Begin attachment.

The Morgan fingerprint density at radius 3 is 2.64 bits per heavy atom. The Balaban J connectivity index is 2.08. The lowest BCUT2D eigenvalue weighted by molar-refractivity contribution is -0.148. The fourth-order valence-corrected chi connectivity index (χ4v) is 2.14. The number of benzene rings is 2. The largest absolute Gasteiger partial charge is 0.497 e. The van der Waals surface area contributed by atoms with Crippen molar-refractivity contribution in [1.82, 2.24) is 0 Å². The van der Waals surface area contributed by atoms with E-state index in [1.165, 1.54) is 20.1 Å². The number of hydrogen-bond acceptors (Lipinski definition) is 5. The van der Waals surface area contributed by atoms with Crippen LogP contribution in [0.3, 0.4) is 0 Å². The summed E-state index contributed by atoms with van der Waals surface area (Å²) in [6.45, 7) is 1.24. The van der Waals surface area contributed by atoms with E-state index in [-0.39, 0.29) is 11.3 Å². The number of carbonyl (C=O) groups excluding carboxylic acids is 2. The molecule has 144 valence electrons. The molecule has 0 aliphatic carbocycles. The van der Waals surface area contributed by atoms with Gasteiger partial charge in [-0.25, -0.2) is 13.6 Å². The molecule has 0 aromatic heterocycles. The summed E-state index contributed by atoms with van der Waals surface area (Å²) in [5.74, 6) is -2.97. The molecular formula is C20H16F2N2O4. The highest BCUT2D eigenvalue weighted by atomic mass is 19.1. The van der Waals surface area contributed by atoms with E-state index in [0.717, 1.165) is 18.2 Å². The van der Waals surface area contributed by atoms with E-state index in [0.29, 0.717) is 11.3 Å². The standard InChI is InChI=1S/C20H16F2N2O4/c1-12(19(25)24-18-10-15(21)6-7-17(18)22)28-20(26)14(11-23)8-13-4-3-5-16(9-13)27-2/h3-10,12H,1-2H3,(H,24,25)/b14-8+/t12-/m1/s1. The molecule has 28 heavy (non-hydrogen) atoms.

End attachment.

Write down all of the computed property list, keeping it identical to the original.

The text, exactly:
The Morgan fingerprint density at radius 3 is 2.64 bits per heavy atom. The Balaban J connectivity index is 2.08. The lowest BCUT2D eigenvalue weighted by molar-refractivity contribution is -0.148. The fourth-order valence-corrected chi connectivity index (χ4v) is 2.14. The number of benzene rings is 2. The largest absolute Gasteiger partial charge is 0.497 e. The van der Waals surface area contributed by atoms with Crippen molar-refractivity contribution in [1.82, 2.24) is 0 Å². The van der Waals surface area contributed by atoms with E-state index in [1.165, 1.54) is 20.1 Å². The number of hydrogen-bond acceptors (Lipinski definition) is 5. The van der Waals surface area contributed by atoms with Crippen LogP contribution in [0.3, 0.4) is 0 Å². The summed E-state index contributed by atoms with van der Waals surface area (Å²) in [6.45, 7) is 1.24. The van der Waals surface area contributed by atoms with E-state index in [-0.39, 0.29) is 11.3 Å². The number of carbonyl (C=O) groups excluding carboxylic acids is 2. The molecule has 144 valence electrons. The molecule has 0 aliphatic carbocycles. The van der Waals surface area contributed by atoms with Gasteiger partial charge in [-0.25, -0.2) is 13.6 Å². The molecule has 0 aromatic heterocycles. The summed E-state index contributed by atoms with van der Waals surface area (Å²) in [5.74, 6) is -2.97. The molecular formula is C20H16F2N2O4. The highest BCUT2D eigenvalue weighted by atomic mass is 19.1. The van der Waals surface area contributed by atoms with E-state index in [0.717, 1.165) is 18.2 Å². The van der Waals surface area contributed by atoms with E-state index in [0.29, 0.717) is 11.3 Å². The standard InChI is InChI=1S/C20H16F2N2O4/c1-12(19(25)24-18-10-15(21)6-7-17(18)22)28-20(26)14(11-23)8-13-4-3-5-16(9-13)27-2/h3-10,12H,1-2H3,(H,24,25)/b14-8+/t12-/m1/s1. The molecule has 28 heavy (non-hydrogen) atoms.